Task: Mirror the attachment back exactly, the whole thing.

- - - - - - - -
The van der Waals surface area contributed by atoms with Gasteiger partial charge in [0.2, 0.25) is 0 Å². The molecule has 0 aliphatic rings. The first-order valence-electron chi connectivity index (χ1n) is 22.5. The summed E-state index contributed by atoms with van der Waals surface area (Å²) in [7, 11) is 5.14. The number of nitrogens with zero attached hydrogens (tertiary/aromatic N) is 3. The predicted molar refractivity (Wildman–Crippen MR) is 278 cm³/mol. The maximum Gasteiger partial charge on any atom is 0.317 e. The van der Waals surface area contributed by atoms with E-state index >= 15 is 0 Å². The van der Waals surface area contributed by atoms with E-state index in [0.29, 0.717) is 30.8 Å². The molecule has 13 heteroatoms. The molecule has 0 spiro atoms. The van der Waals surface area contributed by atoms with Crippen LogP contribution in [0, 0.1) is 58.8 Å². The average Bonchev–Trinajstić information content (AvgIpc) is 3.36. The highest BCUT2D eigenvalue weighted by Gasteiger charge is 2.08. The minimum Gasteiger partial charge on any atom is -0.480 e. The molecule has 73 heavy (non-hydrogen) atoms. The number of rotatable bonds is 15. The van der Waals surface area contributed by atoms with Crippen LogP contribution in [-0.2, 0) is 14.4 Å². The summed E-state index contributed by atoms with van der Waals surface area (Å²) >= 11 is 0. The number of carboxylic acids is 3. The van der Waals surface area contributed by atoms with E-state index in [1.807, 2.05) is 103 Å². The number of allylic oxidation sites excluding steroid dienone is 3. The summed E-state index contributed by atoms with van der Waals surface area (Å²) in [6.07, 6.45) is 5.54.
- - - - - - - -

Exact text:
The van der Waals surface area contributed by atoms with Gasteiger partial charge in [0.2, 0.25) is 0 Å². The molecule has 0 aliphatic rings. The first-order valence-electron chi connectivity index (χ1n) is 22.5. The summed E-state index contributed by atoms with van der Waals surface area (Å²) in [7, 11) is 5.14. The number of nitrogens with zero attached hydrogens (tertiary/aromatic N) is 3. The predicted molar refractivity (Wildman–Crippen MR) is 278 cm³/mol. The maximum Gasteiger partial charge on any atom is 0.317 e. The van der Waals surface area contributed by atoms with E-state index >= 15 is 0 Å². The van der Waals surface area contributed by atoms with E-state index in [0.29, 0.717) is 30.8 Å². The molecule has 13 heteroatoms. The molecule has 0 spiro atoms. The van der Waals surface area contributed by atoms with Crippen LogP contribution in [0, 0.1) is 58.8 Å². The average Bonchev–Trinajstić information content (AvgIpc) is 3.36. The highest BCUT2D eigenvalue weighted by Gasteiger charge is 2.08. The minimum Gasteiger partial charge on any atom is -0.480 e. The molecule has 73 heavy (non-hydrogen) atoms. The number of rotatable bonds is 15. The van der Waals surface area contributed by atoms with Crippen LogP contribution in [-0.2, 0) is 14.4 Å². The summed E-state index contributed by atoms with van der Waals surface area (Å²) >= 11 is 0. The number of carboxylic acids is 3. The van der Waals surface area contributed by atoms with E-state index in [1.807, 2.05) is 103 Å². The number of allylic oxidation sites excluding steroid dienone is 3. The summed E-state index contributed by atoms with van der Waals surface area (Å²) in [6.07, 6.45) is 5.54.